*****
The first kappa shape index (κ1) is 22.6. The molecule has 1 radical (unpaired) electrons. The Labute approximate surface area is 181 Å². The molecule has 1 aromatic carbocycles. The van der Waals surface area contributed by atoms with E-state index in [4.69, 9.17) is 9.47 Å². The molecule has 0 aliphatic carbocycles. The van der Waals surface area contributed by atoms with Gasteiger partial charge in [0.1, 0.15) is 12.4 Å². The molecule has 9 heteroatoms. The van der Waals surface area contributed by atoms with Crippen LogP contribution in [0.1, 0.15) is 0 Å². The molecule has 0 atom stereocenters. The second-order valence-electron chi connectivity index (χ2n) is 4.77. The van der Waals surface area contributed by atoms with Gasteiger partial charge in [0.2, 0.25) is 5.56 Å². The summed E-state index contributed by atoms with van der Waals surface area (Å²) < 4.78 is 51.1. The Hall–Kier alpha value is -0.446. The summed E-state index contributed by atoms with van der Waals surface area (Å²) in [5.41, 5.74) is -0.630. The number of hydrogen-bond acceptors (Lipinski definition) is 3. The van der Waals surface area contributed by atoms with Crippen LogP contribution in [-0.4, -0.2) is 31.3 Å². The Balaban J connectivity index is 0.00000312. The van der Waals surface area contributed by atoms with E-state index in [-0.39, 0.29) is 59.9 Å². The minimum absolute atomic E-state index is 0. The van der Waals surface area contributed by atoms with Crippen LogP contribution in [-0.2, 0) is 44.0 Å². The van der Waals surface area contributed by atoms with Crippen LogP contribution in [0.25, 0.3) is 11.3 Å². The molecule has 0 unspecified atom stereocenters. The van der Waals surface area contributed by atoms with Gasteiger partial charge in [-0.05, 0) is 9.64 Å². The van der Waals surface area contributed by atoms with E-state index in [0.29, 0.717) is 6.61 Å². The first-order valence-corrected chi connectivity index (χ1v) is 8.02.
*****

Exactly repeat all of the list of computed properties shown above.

The first kappa shape index (κ1) is 22.6. The molecule has 1 radical (unpaired) electrons. The Labute approximate surface area is 181 Å². The molecule has 1 aromatic carbocycles. The van der Waals surface area contributed by atoms with E-state index in [4.69, 9.17) is 9.47 Å². The molecule has 0 aliphatic carbocycles. The van der Waals surface area contributed by atoms with Gasteiger partial charge in [0.1, 0.15) is 12.4 Å². The molecule has 9 heteroatoms. The van der Waals surface area contributed by atoms with Crippen LogP contribution in [0.1, 0.15) is 0 Å². The molecule has 0 atom stereocenters. The second-order valence-electron chi connectivity index (χ2n) is 4.77. The van der Waals surface area contributed by atoms with Gasteiger partial charge in [0.2, 0.25) is 5.56 Å². The summed E-state index contributed by atoms with van der Waals surface area (Å²) < 4.78 is 51.1. The Hall–Kier alpha value is -0.446. The summed E-state index contributed by atoms with van der Waals surface area (Å²) in [5.41, 5.74) is -0.630. The number of hydrogen-bond acceptors (Lipinski definition) is 3. The van der Waals surface area contributed by atoms with Crippen LogP contribution in [-0.4, -0.2) is 31.3 Å². The Balaban J connectivity index is 0.00000312. The van der Waals surface area contributed by atoms with E-state index in [-0.39, 0.29) is 59.9 Å². The minimum absolute atomic E-state index is 0. The van der Waals surface area contributed by atoms with Crippen LogP contribution in [-0.2, 0) is 44.0 Å². The van der Waals surface area contributed by atoms with Crippen LogP contribution in [0.25, 0.3) is 11.3 Å². The molecule has 0 unspecified atom stereocenters. The van der Waals surface area contributed by atoms with Gasteiger partial charge in [-0.05, 0) is 9.64 Å². The van der Waals surface area contributed by atoms with E-state index in [0.29, 0.717) is 6.61 Å². The first-order valence-corrected chi connectivity index (χ1v) is 8.02.